Witnessed and Authenticated by Yau, Gee-Cheuk [邱芷芍] (22.11.2021) - 'Gee Wyles' - Wife of Adrian Chan-Wyles
Thank you for your interesting email.
RHACS tends to emphasis support 'at a distance' for those engaged in a self-administered (and self-disciplined) programme of seated-meditation. The guide books that support this 'mindfulness' practice are those written by Charles Luk (1898-1978) entitled 'Ch'an and Zen Teaching - Vol I-III' and 'Empty Cloud' - the English language translation of the original Chinese language biography of Master Xu Yun (1840-1959) who lived into his 120th-year. Of course, 'mindfulness' is a key Buddhist attribute that expands far beyond the usual limited and/or divergent understanding that currently abounds. If you wish to discuss 'mindfulness' - please feel free to email further.
Sri Lanka: Letter (Number 1) From Buddhist Monk Mangala Thero [Regarding My Eldest Daughter Sue-Ling-Chan-Wykes] (13.8.1997)
My oldest daughter - Sue-Ling-Chan-Wyles - was born on August 8th, 1997. I was married to her mother - Cindy Chan - in Beruwela, (Sri Lanka) on December 13th, 1996. The Venerable Mangala Thero (a very learned Theravada Buddhist Monk now deceased) gave Sue-Ling the Dharma-Name 'Dhammika' - or 'She Who Diligently and devotedly Adheres to the Dhamma'. The Buddha advised a follow of His Dhamma to 'avoid' mixing with evil or negative persons - as their psychological and physical 'taints' (kilesa) or negative karma generated by excessive greed, hatred and delusion. Such people must help themselves - with those already possessing a pure mind (that is beyond corrupt) assisting them in this task. Those still attempting to purify and stabilise their minds must - for a time - separate themselves from the masses until their minds are strong enough to truly help and assist others. Sue-Ling is a grown woman now finding her own way in the world - and she is engaged in a number of ongoing projects designed to help and assist many different people. This is the ;essence' of Dhamma!
Sri Lanka: Letter (Number 3) Ven. Mangala Thero - Gangaramaya Buddhist Temple - Moragolla - Beruwela - Sri Lanka (c. 2005)
Over a number of weeks, Mangala Thero introduced me to the fundamentals of the Theravada School as taught in Sri Lanka. When returning to the UK - I had him featured in a Taijiquan magazine. However, some years later (around 2005), the Ven. Mangala Thero set me the following letter:
133. He converts his body to accord with his mind: he takes the body and mounts it on the mind. He makes its going swift to coincide with that of the mind; for the mind’s mode of going is swift.
He arrives at blissful perception and light perception: he arrives at perception of bliss and perception of lightness that are canascent with the supernatural-power consciousness whose object is the material body. The rest should be understood in the way already described. But here there is only the going of consciousness. (21)
21. “’There is only the going of consciousness’: there is only the going that is the same as that of the mind. But how does the body whose going [being that of matter] is slow, come to have the same going as the mind, which quickly passes? Its going is not the same in all respects, for in the case of converting the mind to conform with the body, the mind does not come to have the same going as the body in all aspects. For it is not that the mind then occurs with the moment of a material state, which passes slowly instead of passing with its own kind of moment, which is what establishes its individual essence. But rather the mind is called ‘converted to accord with the going of the body’ as long as it goes on occurring in a continuity that conforms with the body until the desired place is arrived at. This is because its passing occurs parallel with that of the body whose going is slow, owing to the resolution. ‘Let the mind be like this body.’ And likewise, it is while the body keeps occurring in such wise that its arrival at the desired place comes about in only a few quick passes of the mind instead of passing slowly, as in those who have not developed the roads to power – and this mode of occurrence is due to the possession of the perception of lightness, to say nothing of the resolve, ‘Let this body be like the mind,’ not because it arrives at the desired place in a single consciousness moment. And when taken thus the simile, ‘just as a strong man might stretch out his bent arm, or bend his outstretched arm’ (Vin 1 5) can be taken literally. And this must be accepted in this way without reserve, otherwise there is conflict with the Suttas, the Abhidhamma and the Commentary as well as contradiction of natural law (dhammata). Bhikkhus, I see no other one thing that is so quickly transformed as the mind’ (A 1 10) - here it is material states that are referred to by the word ‘other’ because they do not pass quickly. And in the Abhidhamma only matter is called pre-nascence condition and only consciousness post-nascence condition. And wherever states (dhamma) arise, there they dissolve. There is no transmigration of dhammas by force of the roads to power. But it is possible to affect alteration of the mode in which they are present (bhava)” (Vism-mht 397)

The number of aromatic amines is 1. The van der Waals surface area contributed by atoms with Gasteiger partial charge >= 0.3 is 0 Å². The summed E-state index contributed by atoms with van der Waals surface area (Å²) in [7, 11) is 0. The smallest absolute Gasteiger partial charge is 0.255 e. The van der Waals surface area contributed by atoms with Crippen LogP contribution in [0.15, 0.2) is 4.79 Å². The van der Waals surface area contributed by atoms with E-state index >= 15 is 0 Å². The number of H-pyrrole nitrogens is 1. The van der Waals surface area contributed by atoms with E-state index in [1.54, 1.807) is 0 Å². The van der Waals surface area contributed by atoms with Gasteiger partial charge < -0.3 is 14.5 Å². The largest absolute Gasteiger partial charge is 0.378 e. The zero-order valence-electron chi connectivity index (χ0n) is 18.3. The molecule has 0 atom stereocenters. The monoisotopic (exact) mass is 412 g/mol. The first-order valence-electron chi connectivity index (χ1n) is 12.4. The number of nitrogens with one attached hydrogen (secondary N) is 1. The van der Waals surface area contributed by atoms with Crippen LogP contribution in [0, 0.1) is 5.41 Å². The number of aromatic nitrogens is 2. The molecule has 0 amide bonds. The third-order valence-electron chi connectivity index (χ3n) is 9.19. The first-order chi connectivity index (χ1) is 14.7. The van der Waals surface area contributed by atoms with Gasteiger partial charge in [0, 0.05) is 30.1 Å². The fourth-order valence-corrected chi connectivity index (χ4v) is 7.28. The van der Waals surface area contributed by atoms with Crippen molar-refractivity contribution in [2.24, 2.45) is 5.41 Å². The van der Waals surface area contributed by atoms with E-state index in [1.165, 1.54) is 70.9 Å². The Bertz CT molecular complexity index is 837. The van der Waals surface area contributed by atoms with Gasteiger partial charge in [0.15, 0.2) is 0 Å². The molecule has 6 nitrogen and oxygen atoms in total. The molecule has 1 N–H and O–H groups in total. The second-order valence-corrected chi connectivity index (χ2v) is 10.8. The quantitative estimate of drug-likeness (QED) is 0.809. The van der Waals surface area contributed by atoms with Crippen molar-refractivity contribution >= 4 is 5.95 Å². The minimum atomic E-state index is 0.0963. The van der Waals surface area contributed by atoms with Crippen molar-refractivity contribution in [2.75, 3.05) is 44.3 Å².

Visuddhimagga – The Path of Perfection – The Classic Manual of Buddhist Doctrine and Meditation – Part 2: Concentration (Samadhi) - Chapter XII – The Supernatural Powers - Translated from the Pali by Bhikkhu Nanamoli, BPS, (2010), Page 397